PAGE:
The Acting Prime Minister, Mariano Rajoy, supports the “integrity of the UK” against the secession of Scotland
In a meeting on 13th October Rajoy, managed to avoid the topic of Gibraltar with his British counterpart, Theresa May. The meeting, which has gone unreported in the UK press, took place in Madrid at Rajoy’s official residence at La Moncloa and lasted for 2 hours. The leaders did not appear at a press conference or make any official statements and the only reference to the meeting is a note issued by the Ministry of Communications which makes no mention of the contentious issue of Gibraltar. Instead, it refers to the commitment of Rajoy to support the territorial “integrity” of the UK and not to encourage “any kind of secessionism relating to its exit from the EU,” referring to calls by the Minister of Scotland, Nicola Sturgeon , to call a second referendum on independence.
Rajoy has traditionally left to his Foreign Minister, Jose Manuel Garcia-Margallo, the thorny issue of Gibraltar. This time however, it was different, because the future exit of the UK from the EU against the majority will of the Gibraltarians, has given Spain a “historic opportunity” to advance its claim according to Margallo. The head of Spanish diplomacy has offered a formula for joint sovereignty for Gibraltar including the possibility that the Gibraltarians will be able to access Spanish nationality without renouncing their British citizenship, maintaining its tax system which is compatible with Community law and broad self-government, except the powers of foreign policy, defence and border control, to be exercised by Madrid and London, in exchange for the Rock remaining as part of the EU.
Earlier in October however, the Foreign Secretary, Boris Johnson, reiterated to the Committee for Foreign Affairs its rejection of the Spanish proposal. “We have been very clear. We see no reason at all for a change of sovereignty of Gibraltar,” said Johnson, who said he had already communicated this response to his Spanish counterpart. In the event that Spain insisted on this approach, he warned, they would encounter “a completely implacable resistance, marble and rock by this government.”
The visit of the British premier is part of the tour being undertaken to various European capitals to sound out positions on the future relationship between the UK and the EU, following the unexpected triumph of Brexit in the referendum last June 23. May has already announced that in late March she will activate Article 50 of the Treaty of the Union, which provides for a period of two years to negotiate the departure from the European club. It is also anticipated there will be a commitment to a hard Brexit; i.e. to give priority to border control on access to the single market. This position has caused deep concern in the British business community and has caused a drop of almost 20% in the value of the pound.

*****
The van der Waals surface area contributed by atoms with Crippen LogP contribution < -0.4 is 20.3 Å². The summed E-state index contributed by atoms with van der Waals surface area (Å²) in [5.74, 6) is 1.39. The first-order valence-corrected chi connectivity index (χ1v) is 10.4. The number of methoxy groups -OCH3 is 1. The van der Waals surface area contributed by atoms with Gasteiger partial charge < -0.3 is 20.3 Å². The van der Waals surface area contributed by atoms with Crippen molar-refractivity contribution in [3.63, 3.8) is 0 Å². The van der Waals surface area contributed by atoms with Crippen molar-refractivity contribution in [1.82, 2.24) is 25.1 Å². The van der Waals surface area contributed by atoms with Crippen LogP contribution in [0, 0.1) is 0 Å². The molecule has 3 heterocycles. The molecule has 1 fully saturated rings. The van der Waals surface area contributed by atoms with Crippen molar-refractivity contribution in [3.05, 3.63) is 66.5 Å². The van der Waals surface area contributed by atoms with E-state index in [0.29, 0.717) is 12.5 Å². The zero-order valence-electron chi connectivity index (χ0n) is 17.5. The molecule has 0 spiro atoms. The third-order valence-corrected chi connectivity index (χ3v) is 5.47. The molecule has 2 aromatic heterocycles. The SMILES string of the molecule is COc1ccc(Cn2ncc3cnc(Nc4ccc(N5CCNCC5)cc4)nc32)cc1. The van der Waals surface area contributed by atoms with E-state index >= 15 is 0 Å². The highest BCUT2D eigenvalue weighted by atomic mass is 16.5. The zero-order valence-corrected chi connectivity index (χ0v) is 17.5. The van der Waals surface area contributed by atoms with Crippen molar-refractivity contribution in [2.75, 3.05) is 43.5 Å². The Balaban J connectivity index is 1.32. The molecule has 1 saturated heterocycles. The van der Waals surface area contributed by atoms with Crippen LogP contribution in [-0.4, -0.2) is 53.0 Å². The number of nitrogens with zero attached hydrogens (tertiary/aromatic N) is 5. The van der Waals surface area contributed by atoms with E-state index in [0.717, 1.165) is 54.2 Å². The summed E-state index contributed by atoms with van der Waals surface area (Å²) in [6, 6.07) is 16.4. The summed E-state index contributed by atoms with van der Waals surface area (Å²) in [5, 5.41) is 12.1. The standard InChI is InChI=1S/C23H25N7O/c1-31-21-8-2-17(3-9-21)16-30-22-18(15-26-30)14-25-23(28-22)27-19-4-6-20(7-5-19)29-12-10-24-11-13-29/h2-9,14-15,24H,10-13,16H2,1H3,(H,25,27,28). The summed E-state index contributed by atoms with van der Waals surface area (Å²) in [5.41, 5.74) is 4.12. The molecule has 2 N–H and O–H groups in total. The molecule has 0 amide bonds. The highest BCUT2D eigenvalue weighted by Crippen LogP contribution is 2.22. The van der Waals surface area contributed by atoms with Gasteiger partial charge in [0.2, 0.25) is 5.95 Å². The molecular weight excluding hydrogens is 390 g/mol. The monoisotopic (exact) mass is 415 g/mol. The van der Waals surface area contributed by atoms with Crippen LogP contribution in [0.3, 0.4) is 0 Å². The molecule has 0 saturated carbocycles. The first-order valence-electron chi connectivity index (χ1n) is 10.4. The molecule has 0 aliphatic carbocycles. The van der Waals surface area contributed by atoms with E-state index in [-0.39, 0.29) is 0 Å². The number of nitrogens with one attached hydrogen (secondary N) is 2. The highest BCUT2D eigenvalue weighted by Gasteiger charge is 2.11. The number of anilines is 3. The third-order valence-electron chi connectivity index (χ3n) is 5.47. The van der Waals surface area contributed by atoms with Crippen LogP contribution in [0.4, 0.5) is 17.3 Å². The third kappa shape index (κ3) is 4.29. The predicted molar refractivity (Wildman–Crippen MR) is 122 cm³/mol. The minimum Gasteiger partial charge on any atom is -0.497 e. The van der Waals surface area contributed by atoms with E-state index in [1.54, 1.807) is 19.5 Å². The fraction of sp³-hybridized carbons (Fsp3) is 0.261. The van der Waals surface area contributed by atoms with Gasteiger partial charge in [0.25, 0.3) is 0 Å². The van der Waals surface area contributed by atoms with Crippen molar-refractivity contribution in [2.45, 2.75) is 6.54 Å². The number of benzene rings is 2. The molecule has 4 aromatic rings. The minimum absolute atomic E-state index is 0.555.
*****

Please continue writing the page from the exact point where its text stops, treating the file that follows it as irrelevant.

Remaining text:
According to the note of Moncloa, Rajoy has reiterated to May his regret at the decision of the British people and has stressed the importance of defending the interests of Spain and, in particular, the rights of Spanish citizens and Spanish companies are not adversely affected. In addition, he also spoke of the British living in Spain, those who visit as tourists and British companies settled here and the stressed that they don’t need to worry. Unlike most European leaders, Rajoy has not made it a condition that for London to have access to the single market they would need to accept free movement of workers.
Rajoy and May already had a telephone conversation last July, in which both pledged to work so that no British or Spanish citizen were adversely affected by the departure of the UK from the EU. It is estimated that Spain has more than 300,000 British residents, many of them retired, while nearly 200,000 Spaniards live in the UK. The two governments are already preparing an agreement to ensure their nationals residing in the respective countries have access to reciprocal health care once the break is effective. Rajoy, who briefly greeted May during the summit of G-20 in Hangzhou (China), in early September, told those attending at the reception at the Royal Palace during National Day that his intention was to “listen to” the approach of the British prime minister. A hard Brexit might also have negative consequences for Spain, and Britain is the second largest recipient of Spanish investments abroad, with an accumulated stock of 50,000 million euros and special emphasis on sectors such as banking, energy and telecommunications; the trade balance is favourable to Spain with more than 7,000 million euros in 2015; and 15.5 million Britons visiting Spain last year, spending more than EUR 14,000 million, making the UK market the first in the Spanish tourism sector. On the positive side, Spain aspires to host one of the two Community institutions whose headquarters will have to leave the UK: the European Medicines Agency and the European Banking Authority (EBA), while Madrid will be competing with other European financial centres to attract companies that choose to leave the City.